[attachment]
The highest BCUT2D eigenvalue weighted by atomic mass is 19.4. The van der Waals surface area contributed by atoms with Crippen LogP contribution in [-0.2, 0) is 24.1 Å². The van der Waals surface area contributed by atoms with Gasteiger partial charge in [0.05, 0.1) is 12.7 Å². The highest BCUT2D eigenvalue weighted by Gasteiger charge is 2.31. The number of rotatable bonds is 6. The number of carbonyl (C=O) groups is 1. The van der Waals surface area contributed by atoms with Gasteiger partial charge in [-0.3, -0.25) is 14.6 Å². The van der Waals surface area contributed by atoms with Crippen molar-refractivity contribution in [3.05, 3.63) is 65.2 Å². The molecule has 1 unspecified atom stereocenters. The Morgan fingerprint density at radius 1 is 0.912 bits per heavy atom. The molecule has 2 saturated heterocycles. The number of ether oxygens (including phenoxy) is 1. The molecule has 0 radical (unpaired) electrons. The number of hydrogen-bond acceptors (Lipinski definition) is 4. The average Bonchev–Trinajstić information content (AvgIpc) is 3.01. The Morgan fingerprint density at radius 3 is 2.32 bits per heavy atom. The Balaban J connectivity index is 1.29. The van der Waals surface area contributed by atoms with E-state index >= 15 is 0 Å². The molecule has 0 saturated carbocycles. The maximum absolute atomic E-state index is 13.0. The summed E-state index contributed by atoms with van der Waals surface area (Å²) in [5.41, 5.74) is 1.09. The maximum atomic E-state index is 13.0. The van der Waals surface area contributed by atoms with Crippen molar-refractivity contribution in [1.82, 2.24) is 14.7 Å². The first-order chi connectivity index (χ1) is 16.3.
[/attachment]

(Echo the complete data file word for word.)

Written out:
The highest BCUT2D eigenvalue weighted by atomic mass is 19.4. The van der Waals surface area contributed by atoms with Crippen LogP contribution in [-0.2, 0) is 24.1 Å². The van der Waals surface area contributed by atoms with Gasteiger partial charge in [0.05, 0.1) is 12.7 Å². The highest BCUT2D eigenvalue weighted by Gasteiger charge is 2.31. The number of rotatable bonds is 6. The number of carbonyl (C=O) groups is 1. The van der Waals surface area contributed by atoms with Gasteiger partial charge in [-0.3, -0.25) is 14.6 Å². The van der Waals surface area contributed by atoms with Crippen molar-refractivity contribution in [3.05, 3.63) is 65.2 Å². The molecule has 1 unspecified atom stereocenters. The Morgan fingerprint density at radius 1 is 0.912 bits per heavy atom. The molecule has 2 saturated heterocycles. The number of ether oxygens (including phenoxy) is 1. The molecule has 0 radical (unpaired) electrons. The number of hydrogen-bond acceptors (Lipinski definition) is 4. The average Bonchev–Trinajstić information content (AvgIpc) is 3.01. The Morgan fingerprint density at radius 3 is 2.32 bits per heavy atom. The Balaban J connectivity index is 1.29. The van der Waals surface area contributed by atoms with E-state index >= 15 is 0 Å². The molecule has 0 saturated carbocycles. The maximum absolute atomic E-state index is 13.0. The summed E-state index contributed by atoms with van der Waals surface area (Å²) in [5.41, 5.74) is 1.09. The maximum atomic E-state index is 13.0. The van der Waals surface area contributed by atoms with Crippen molar-refractivity contribution in [1.82, 2.24) is 14.7 Å². The first-order chi connectivity index (χ1) is 16.3.